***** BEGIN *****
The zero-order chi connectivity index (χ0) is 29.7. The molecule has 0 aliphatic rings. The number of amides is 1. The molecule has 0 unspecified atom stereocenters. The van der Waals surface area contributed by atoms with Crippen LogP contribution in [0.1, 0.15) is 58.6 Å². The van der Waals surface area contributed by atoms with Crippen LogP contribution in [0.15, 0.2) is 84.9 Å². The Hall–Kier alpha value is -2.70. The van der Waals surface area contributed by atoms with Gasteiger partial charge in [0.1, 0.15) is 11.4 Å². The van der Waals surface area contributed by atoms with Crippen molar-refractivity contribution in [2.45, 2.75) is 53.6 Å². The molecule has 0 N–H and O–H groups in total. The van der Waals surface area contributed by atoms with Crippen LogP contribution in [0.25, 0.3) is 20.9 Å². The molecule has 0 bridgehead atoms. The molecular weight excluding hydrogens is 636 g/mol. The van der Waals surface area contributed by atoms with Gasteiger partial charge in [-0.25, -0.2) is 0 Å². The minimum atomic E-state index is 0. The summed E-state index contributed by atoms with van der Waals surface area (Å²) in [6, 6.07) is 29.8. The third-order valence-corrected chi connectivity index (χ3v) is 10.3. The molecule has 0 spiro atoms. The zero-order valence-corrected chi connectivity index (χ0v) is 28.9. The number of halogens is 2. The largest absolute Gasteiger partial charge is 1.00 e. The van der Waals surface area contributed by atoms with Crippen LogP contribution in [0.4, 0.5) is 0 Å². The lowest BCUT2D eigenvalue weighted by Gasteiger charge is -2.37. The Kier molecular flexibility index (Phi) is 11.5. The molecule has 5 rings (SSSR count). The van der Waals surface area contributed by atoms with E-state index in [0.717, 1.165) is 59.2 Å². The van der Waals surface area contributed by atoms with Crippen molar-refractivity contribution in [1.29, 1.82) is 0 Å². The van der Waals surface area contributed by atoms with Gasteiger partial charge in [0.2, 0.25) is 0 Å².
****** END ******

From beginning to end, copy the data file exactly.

The zero-order chi connectivity index (χ0) is 29.7. The molecule has 0 aliphatic rings. The number of amides is 1. The molecule has 0 unspecified atom stereocenters. The van der Waals surface area contributed by atoms with Crippen LogP contribution in [0.1, 0.15) is 58.6 Å². The van der Waals surface area contributed by atoms with Crippen LogP contribution in [0.15, 0.2) is 84.9 Å². The Hall–Kier alpha value is -2.70. The van der Waals surface area contributed by atoms with Gasteiger partial charge in [0.1, 0.15) is 11.4 Å². The van der Waals surface area contributed by atoms with Crippen molar-refractivity contribution in [2.45, 2.75) is 53.6 Å². The molecule has 0 N–H and O–H groups in total. The van der Waals surface area contributed by atoms with Crippen LogP contribution in [0.25, 0.3) is 20.9 Å². The molecule has 0 bridgehead atoms. The molecular weight excluding hydrogens is 636 g/mol. The van der Waals surface area contributed by atoms with Gasteiger partial charge in [-0.25, -0.2) is 0 Å². The minimum atomic E-state index is 0. The summed E-state index contributed by atoms with van der Waals surface area (Å²) in [6, 6.07) is 29.8. The third-order valence-corrected chi connectivity index (χ3v) is 10.3. The molecule has 0 spiro atoms. The zero-order valence-corrected chi connectivity index (χ0v) is 28.9. The number of halogens is 2. The largest absolute Gasteiger partial charge is 1.00 e. The van der Waals surface area contributed by atoms with Crippen LogP contribution in [0.4, 0.5) is 0 Å². The lowest BCUT2D eigenvalue weighted by Gasteiger charge is -2.37. The Kier molecular flexibility index (Phi) is 11.5. The molecule has 5 rings (SSSR count). The van der Waals surface area contributed by atoms with E-state index in [0.717, 1.165) is 59.2 Å². The van der Waals surface area contributed by atoms with Crippen molar-refractivity contribution in [1.29, 1.82) is 0 Å². The van der Waals surface area contributed by atoms with Gasteiger partial charge in [0.2, 0.25) is 0 Å².